Israel’s Cellebrite delves deep into cell phone memory (Source: Ari Rabinovitch PETAH TIKVAH, Israel, June 5 Thu Jun 5, 2014 3:20am EDT) (Reuters) – Israel’s Cellebrite has seen a huge jump in sales of its mobile forensic technology as smartphones have become an increasingly vital tool for investigators in solving crimes across the world. A deleted picture or text message can often be key to a case – whether for police detectives or bank auditors – and the ability to extract and analyze the data could prove a suspect’s innocence or guilt, said Yossi Carmil, corporate co-chief executive. Cellebrite, a fully owned subsidiary of Japan’s Sun Corp , developed a system it says can do just that – retrieve data hidden deep inside nearly all mobile devices on the market. And with people becoming more dependent on their smartphones, which have in turn become more sophisticated, Cellebrite is playing a “more and more significant” role for Sun Corp, Carmil said. The company’s forensic department saw an average 25-30 percent growth for three straight years. It controls a major portion of the global forensics market, which in total Carmil estimated is over $150 million but will exceed $1 billion within a decade, as the field broadens and new technologies are introduced. Cellebrite also sells products to retailers and cellular operators that back up and transfer data and can quickly diagnose problems on a phone. About 150,000 shops worldwide use these devices, and it brings in a bit less revenue than the forensics business, Carmil said. “Ten years ago someone would have to sit and physically scroll through the phone. If you had erased a message, it was gone,” Carmil said. “But like in computers, even if you delete something, it is actually still there on the smartphone.” “Our system can retrieve it. This is harder to do than with computers since there are so many systems and devices,” he said. Leeor Ben-Peretz, vice president of products, said a key advantage for Cellebrite is its speed to market in supporting new phones and its coverage of a wide range of operating systems and devices, including those with higher levels of encryption and protection. (Editing by Tova Cohen).
Forensics Tool Validation (Source: “Training is Not Enough: A Case for Education Over Training” by Tim Wedge)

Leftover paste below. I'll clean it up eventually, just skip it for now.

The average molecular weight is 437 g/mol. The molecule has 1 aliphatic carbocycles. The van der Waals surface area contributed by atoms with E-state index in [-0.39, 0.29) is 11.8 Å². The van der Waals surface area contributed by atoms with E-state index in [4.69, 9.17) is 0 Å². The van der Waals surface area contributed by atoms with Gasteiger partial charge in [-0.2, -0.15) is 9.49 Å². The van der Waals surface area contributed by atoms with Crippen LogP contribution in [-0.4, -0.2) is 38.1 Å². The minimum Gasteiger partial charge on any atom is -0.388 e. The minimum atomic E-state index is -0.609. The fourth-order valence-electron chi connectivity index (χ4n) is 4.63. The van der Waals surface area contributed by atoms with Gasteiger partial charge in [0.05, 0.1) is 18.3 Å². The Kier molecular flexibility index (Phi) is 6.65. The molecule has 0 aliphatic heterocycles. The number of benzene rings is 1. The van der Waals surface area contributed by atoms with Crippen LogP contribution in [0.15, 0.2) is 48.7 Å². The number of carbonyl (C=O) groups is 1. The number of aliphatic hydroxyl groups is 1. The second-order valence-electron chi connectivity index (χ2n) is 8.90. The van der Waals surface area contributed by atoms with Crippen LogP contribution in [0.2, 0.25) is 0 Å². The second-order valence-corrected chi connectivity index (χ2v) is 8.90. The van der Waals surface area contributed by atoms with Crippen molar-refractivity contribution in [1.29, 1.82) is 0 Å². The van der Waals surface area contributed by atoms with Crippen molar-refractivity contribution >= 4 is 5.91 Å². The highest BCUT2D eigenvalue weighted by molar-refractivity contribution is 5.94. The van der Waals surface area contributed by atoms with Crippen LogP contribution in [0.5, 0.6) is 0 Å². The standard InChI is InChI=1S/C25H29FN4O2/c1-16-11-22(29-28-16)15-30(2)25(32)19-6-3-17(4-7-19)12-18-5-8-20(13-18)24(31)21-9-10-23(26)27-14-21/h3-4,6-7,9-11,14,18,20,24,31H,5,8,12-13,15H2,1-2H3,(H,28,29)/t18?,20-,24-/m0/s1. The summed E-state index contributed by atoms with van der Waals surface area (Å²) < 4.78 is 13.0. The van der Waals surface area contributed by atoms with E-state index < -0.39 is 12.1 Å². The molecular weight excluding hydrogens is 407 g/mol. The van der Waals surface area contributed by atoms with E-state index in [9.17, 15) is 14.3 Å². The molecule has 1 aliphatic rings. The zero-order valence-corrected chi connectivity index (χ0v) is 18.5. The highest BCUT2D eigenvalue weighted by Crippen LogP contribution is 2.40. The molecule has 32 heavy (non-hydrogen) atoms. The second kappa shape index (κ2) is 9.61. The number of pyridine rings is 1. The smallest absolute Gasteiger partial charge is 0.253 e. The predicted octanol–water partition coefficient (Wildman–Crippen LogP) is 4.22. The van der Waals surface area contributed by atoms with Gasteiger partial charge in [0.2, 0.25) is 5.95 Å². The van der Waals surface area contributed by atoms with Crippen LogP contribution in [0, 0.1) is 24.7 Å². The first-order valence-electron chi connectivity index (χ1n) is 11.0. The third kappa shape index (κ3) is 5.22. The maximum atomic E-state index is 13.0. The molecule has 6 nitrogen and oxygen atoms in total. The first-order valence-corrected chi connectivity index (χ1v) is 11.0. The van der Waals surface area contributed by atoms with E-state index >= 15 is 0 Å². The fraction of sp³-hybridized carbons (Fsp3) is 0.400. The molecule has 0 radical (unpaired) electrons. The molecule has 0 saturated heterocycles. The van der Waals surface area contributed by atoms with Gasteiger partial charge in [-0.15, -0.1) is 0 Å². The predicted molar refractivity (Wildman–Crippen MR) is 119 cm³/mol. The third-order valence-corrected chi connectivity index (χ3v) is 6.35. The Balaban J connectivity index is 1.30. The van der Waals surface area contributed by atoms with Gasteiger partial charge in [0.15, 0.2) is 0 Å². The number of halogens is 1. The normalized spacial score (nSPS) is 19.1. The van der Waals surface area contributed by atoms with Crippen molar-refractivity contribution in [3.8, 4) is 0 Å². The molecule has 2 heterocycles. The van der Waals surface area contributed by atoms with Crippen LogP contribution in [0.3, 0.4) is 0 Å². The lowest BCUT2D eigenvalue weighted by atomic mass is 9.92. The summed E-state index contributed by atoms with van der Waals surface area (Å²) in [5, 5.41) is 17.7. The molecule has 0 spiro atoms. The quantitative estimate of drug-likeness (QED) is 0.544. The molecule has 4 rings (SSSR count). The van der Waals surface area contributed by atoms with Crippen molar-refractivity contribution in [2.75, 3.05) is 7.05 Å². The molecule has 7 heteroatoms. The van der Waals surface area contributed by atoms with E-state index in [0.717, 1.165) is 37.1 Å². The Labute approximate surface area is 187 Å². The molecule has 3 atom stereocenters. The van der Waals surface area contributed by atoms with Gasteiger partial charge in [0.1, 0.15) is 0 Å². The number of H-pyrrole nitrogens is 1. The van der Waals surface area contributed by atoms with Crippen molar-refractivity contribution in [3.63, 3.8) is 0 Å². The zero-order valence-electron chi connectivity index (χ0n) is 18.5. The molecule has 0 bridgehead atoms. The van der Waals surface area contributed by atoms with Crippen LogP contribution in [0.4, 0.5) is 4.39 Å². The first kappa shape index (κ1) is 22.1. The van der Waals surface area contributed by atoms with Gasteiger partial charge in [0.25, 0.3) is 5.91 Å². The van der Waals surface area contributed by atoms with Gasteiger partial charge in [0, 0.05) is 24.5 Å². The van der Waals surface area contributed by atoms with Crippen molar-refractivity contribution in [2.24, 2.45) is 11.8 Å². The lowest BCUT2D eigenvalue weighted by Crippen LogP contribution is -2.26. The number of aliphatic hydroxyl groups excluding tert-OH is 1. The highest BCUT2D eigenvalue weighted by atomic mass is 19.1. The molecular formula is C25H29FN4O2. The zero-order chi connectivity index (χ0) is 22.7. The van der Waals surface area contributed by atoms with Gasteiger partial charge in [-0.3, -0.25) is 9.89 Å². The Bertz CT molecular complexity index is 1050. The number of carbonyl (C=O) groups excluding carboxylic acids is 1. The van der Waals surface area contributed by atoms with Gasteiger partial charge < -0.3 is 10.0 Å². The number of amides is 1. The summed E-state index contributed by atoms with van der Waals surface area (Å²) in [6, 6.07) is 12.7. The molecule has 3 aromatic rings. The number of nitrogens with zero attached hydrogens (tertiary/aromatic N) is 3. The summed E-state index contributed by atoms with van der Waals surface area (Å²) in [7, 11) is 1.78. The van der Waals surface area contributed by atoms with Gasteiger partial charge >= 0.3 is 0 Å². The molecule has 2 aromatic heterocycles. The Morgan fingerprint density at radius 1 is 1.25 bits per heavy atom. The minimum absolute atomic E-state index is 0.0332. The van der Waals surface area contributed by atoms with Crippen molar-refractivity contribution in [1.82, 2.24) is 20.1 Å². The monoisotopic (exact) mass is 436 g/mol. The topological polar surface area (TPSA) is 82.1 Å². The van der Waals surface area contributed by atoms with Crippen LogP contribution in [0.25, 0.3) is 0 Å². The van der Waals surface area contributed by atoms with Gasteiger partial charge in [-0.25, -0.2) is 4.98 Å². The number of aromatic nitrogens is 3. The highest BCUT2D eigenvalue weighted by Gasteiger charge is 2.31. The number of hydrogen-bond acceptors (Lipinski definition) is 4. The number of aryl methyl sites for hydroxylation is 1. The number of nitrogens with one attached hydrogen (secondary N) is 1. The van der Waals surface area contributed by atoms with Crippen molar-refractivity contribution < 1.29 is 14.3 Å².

The premise that an effective digital forensic examiner must be able to validate all of the tools that he or she uses is universally accepted in the digital forensic community. I have seen some less-educated members of the community champion a particularly insidious, and I will argue, invalid method of tool validation, often referred to as the two-tool validation method. The premise of this method is that if two different tools provide the same result, they must both be correct. The problem with that assumption is that it ignores the fact that both tools may have the same flaw. This may be due to unforeseen changes to operating systems, or file systems, or it may simply be the result of invalid, but widely accepted assumptions. Few practitioners would suggest testing a gas chromatograph by merely seeing if two of them produced the same result; they would insist on testing a calibrated sample and ensuring that the results of the test matched the known values of the sample used. Digital forensic tools cover a much broader spectrum of data recovery and presentation of recovered data, and are therefore correspondingly difficult to test. Nonetheless, we cannot hold them to a lower standard. Errors and limitations in the recovery and presentation of data may occur as a result of oversight, design flaw, or simply because the ability to interpret every data structure that exists in the real world is an intrinsically unattainable goal.